Rat-Cha Breed Appearance

The Rat-Cha may vary widely in appearance not because the parents are so widely different but because there is variation in the parent breeds standards.  However, this hybrid is sure to be small with a soft, sleek coat.  Some Rat-Chas have longer hair, depending on their parentage as both parent breeds may exhibit longer hair.  The Rat-Cha's head is small and round with large, triangle-tipped ears that stand up.  The eyes are dark, round, and prominent but do not bulge out as much as the Chihuahua parent's eyes.  Both parent breeds suffer from dental issues, and the Rat-Cha may have missing teeth or poor dentition, such as an underbite, both of which are not desirable traits.  The body is compact and long, thin legs and a wiry short to medium-length tail.
Eye Color Possibilities
brown Rat-Cha eyes
Nose Color Possibilities
black Rat-Cha nose
Coat Color Possibilities
black Rat-Cha coat
white Rat-Cha coat
brown Rat-Cha coat
red Rat-Cha coat
fawn Rat-Cha coat
sable Rat-Cha coat
gray Rat-Cha coat
Coat Length
Short Medium Long
Coat Density
Sparse Normal Dense
Coat Texture
Rat-Cha straight coat texture
Straight Wiry Wavy Curly Corded

Rat-Cha Breed Maintenance

The Rat-Cha is an easy dog to maintain and has minimal grooming needs.  They are moderate shedding dogs, and weekly brushing will help remove any excess loose or dead hair.  The Rat-Cha is not a hypoallergenic dog, but weekly grooming will help keep the allergens down.  The Rat-Cha is not known to have a doggy odor so any fouls smells may point to a health concern, such as ear infection or dental issues.  The Rat-Cha is prone to developing dental problems, many of which may be prevented by keeping its teeth clean.  Owners can help their dogs maintain healthy mouths by brushing their teeth frequently and providing them with hard, rubberized chew toys.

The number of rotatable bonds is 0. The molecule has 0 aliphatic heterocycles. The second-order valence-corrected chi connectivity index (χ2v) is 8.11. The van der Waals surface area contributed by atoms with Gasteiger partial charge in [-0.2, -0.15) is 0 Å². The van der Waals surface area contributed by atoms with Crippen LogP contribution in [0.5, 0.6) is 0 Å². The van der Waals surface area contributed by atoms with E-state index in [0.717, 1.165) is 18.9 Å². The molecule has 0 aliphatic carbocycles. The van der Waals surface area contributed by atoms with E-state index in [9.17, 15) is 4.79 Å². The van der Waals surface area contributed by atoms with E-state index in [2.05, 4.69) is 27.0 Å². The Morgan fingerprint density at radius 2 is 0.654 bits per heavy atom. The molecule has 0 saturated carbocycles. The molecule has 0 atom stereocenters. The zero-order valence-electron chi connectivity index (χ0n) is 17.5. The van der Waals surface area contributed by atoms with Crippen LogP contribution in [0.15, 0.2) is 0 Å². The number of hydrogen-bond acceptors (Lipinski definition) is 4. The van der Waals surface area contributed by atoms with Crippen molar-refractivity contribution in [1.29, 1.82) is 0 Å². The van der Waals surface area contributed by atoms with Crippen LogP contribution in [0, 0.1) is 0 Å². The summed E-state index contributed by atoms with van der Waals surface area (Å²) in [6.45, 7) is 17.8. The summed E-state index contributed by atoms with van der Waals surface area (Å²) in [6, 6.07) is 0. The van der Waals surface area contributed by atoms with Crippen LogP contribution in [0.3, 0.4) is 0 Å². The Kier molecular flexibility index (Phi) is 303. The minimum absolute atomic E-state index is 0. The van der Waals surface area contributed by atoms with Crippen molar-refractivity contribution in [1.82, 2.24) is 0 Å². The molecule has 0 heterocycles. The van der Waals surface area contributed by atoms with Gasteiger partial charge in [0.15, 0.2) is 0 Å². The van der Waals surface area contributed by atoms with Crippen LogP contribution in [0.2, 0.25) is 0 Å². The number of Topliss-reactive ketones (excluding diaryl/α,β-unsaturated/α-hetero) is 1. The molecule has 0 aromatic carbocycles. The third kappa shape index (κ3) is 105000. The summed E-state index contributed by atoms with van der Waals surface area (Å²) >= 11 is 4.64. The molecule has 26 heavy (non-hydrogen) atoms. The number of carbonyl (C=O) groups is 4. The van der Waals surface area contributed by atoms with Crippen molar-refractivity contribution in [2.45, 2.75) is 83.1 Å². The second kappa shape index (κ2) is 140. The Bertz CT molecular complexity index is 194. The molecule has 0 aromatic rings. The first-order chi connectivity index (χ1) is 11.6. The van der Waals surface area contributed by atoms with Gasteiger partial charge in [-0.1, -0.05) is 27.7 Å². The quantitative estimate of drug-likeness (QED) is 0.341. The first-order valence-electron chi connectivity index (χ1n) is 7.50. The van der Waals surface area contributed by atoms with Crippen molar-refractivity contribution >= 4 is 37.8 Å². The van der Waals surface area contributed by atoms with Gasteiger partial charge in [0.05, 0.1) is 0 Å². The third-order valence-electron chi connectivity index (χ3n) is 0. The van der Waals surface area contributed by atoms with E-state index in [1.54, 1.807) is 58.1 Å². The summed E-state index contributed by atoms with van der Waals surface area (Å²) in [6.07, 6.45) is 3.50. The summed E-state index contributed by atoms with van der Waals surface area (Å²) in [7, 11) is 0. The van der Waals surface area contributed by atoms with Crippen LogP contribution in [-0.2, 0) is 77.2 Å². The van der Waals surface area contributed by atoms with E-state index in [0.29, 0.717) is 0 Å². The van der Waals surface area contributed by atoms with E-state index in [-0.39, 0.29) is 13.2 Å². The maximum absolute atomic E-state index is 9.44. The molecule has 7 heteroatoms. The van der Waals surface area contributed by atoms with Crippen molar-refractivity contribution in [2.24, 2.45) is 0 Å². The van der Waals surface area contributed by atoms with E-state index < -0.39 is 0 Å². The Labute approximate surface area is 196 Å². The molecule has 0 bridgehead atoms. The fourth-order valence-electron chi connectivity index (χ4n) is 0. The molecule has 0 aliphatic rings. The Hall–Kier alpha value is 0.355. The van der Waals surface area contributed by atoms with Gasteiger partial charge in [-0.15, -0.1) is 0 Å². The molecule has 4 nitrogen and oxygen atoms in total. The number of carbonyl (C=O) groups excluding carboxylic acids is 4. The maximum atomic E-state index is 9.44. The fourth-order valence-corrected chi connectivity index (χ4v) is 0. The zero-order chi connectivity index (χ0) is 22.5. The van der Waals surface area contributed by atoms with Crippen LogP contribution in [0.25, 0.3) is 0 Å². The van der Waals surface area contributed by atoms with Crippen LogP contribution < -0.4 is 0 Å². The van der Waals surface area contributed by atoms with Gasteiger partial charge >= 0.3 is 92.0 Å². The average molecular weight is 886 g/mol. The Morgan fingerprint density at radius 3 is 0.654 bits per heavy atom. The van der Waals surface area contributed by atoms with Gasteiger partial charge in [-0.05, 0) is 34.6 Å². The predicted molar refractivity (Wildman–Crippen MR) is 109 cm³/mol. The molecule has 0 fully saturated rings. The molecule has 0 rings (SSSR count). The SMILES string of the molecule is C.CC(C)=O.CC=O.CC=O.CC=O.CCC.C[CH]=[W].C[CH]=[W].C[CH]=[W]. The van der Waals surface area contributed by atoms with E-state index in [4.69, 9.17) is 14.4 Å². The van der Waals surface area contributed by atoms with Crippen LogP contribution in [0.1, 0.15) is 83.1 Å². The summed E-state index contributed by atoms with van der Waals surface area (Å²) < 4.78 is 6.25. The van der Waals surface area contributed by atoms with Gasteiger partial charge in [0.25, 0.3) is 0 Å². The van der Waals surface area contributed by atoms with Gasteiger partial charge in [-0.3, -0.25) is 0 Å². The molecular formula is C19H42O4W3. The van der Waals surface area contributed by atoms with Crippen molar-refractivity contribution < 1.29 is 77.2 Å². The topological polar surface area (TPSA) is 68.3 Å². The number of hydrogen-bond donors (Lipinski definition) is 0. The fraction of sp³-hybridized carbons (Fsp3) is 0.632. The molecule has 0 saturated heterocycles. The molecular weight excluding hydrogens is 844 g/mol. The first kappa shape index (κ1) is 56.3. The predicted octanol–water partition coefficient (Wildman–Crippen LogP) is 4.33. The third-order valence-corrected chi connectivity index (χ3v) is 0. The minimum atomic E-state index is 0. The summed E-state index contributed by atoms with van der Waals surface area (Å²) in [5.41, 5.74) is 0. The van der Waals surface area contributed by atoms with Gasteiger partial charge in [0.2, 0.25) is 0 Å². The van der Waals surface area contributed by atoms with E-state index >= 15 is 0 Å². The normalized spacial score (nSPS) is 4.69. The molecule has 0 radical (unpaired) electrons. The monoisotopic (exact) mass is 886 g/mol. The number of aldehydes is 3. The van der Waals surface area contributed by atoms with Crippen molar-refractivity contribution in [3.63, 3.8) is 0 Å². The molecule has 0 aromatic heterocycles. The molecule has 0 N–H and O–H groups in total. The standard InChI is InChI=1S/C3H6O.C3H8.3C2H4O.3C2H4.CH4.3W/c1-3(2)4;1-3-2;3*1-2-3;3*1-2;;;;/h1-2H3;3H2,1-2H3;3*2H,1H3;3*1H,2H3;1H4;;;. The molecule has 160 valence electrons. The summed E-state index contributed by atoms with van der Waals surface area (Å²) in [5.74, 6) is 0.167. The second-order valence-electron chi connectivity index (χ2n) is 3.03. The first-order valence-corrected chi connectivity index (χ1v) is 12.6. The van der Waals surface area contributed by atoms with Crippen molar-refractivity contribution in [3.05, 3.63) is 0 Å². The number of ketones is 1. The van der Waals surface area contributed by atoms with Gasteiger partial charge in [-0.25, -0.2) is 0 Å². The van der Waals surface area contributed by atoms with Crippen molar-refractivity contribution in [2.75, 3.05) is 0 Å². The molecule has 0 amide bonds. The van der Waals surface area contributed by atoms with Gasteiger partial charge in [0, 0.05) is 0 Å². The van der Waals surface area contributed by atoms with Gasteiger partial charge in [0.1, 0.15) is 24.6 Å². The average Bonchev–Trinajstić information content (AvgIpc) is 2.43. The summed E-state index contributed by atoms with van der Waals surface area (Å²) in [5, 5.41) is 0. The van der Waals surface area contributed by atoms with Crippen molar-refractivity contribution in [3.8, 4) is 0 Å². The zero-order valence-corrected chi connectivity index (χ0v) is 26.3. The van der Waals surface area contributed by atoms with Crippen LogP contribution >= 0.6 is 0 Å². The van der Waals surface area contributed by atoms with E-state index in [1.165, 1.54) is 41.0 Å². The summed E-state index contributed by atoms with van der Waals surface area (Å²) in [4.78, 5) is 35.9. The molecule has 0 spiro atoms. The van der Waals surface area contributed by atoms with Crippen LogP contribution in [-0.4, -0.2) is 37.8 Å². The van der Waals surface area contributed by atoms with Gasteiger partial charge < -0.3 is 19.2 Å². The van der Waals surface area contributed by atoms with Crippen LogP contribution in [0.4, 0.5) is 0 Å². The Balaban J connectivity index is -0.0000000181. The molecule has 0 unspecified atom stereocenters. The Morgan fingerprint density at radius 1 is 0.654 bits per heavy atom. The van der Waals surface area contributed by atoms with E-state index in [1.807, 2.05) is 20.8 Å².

Brushes for Rat-Cha
Pin Brush
Nail Clipper
Brushing Frequency
Rat-Cha requires weekly brushing
Daily Weekly Monthly

Rat-Cha Temperament

The Rat-Cha is an affectionate companion that typically bonds with one person within the family.  They require early socialization to reduce aggressiveness toward strangers and are not well suited for young children.  The Rat-Cha has high energy but prefers activities on its own terms rather than being forced to play.  Often, the Rat-Cha is perfectly contented on its owner's lap.  They do not have a pack mentality and prefer to be single dogs living under one roof.  However, with socialization, the Rat-Cha can learn to live in harmony with other dogs.  The prey-mind may make living with cats more difficult, but socialization will also help with this.  House training the Rat-Cha is relatively easy, considering how small the breed is.  This is attributed to the Rat-Cha's high intelligence and desire to please its master.